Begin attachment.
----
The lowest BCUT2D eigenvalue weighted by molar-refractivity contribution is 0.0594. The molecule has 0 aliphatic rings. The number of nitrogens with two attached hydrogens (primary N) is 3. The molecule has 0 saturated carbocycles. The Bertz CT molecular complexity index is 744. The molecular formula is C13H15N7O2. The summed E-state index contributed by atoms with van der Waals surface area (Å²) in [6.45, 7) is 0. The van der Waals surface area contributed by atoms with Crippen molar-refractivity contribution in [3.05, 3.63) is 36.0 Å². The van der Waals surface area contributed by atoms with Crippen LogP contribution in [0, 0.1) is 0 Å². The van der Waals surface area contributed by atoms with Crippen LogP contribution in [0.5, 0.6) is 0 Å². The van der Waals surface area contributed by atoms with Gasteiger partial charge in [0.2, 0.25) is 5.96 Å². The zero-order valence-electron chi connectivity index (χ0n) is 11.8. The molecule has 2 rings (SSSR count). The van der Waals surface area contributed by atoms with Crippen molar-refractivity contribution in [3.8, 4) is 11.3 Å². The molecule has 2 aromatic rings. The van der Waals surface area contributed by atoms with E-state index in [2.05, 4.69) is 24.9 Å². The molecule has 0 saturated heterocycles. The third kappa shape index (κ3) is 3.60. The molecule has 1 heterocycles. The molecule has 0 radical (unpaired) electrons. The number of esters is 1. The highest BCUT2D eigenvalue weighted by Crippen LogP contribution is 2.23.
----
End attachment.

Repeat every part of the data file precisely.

The lowest BCUT2D eigenvalue weighted by molar-refractivity contribution is 0.0594. The molecule has 0 aliphatic rings. The number of nitrogens with two attached hydrogens (primary N) is 3. The molecule has 0 saturated carbocycles. The Bertz CT molecular complexity index is 744. The molecular formula is C13H15N7O2. The summed E-state index contributed by atoms with van der Waals surface area (Å²) in [6.45, 7) is 0. The van der Waals surface area contributed by atoms with Crippen molar-refractivity contribution in [3.05, 3.63) is 36.0 Å². The van der Waals surface area contributed by atoms with Crippen LogP contribution in [0, 0.1) is 0 Å². The van der Waals surface area contributed by atoms with Crippen LogP contribution in [0.5, 0.6) is 0 Å². The van der Waals surface area contributed by atoms with Gasteiger partial charge in [0.2, 0.25) is 5.96 Å². The zero-order valence-electron chi connectivity index (χ0n) is 11.8. The molecule has 2 rings (SSSR count). The van der Waals surface area contributed by atoms with Crippen molar-refractivity contribution in [3.8, 4) is 11.3 Å². The molecule has 2 aromatic rings. The van der Waals surface area contributed by atoms with E-state index in [2.05, 4.69) is 24.9 Å². The molecule has 0 saturated heterocycles. The third kappa shape index (κ3) is 3.60. The molecule has 1 heterocycles. The molecule has 0 radical (unpaired) electrons. The number of esters is 1. The highest BCUT2D eigenvalue weighted by Crippen LogP contribution is 2.23.